Please refer to the return to campus page for more information on these delivery modes and students who can enrol in each mode based on their location in first half year 2021.
Semester 1 - Dual-Delivery
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In this subject, students will be introduced to advanced research skills and methods to critically investigate, measure and assess research topics involving human behaviour, interactions, and thought in a variety of contexts. In addition, students will acquire an understanding of fundamental principles in psychological assessment of individual traits and dispositions, in particular, how to evaluate the reliability and validity of psychological assessments. Emphasis will be placed on how the skills and techniques being taught are tools for gathering evidence relating to real-world problems typically encountered in the behavioural sciences, but not limited to this area, for which meaningful inferences can be generalised beyond the particular sample data available. Topics to be covered may include research design, implementation, and evaluation; techniques for measuring human behaviour, emotions, and interactions; the application of quantitative models to data in order to identify differences and associations, make predictions, and assert possible causation.
Intended learning outcomes
On completion of this subject students should demonstrate knowledge of:
- The translation of research questions into appropriate methods of investigation.
- The application of different types of quantitative methods to real-world problems.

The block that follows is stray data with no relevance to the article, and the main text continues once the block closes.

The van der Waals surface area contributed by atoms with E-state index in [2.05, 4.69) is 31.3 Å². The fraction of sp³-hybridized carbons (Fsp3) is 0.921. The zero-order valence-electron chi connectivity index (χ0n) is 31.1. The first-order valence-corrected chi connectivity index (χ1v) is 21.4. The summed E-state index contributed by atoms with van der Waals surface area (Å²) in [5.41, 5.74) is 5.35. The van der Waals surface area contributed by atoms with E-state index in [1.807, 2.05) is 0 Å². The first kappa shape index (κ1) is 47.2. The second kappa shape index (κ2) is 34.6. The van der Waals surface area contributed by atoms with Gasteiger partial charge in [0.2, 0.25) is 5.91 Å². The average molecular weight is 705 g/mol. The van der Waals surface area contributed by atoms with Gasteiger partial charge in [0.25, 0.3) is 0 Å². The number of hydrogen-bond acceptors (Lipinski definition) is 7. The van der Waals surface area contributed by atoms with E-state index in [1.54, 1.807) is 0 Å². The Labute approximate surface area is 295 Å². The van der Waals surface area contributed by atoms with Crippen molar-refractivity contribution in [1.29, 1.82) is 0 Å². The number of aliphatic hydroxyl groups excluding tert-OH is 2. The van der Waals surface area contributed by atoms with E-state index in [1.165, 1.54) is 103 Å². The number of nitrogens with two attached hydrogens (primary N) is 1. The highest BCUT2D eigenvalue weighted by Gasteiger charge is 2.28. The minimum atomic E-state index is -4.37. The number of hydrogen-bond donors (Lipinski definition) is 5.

- The role of threats to valid inferences in designing, undertaking, and reporting research.
- The fundamental principles of individual and group-based psychological assessment.
On completion of this subject students should have developed skills to:
- Translate complex problems into measurable questions, hypotheses, methods for analysis, findings and answers.
- Use research designs to discount pertinent threats to valid inferences in research.
- Evaluate evidence from quantitative methods to support answers to, and inferences about, complex research problems.
- Identify specific kinds of limitations when using quantitative methods.
- Evaluate the reliability and validity of common psychological tests and other approaches to psychological assessment.
Application of knowledge and skills
On completion of this subject students should be able to apply their knowledge and skills to:
- Investigations that are directly relevant to psychological sciences and to other areas of social inquiry.
- The critical assessment of research in scientific publications and of the reporting of such research more generally.
On completion of this subject students should be able to:
- Think critically and coherently about complex problems;
- Translate aims and objectives for investigating complex problems into measurable questions, hypotheses, findings, and answers;
- Evaluate both various kinds of evidence to support answers to, and inferences about, complex problems;
- Synthesise and present evidence in meaningful and interpretable ways for others to comprehend;
- Critically recognise and articulate various limitations when investigating complex problems;
Last updated: 2 March 2021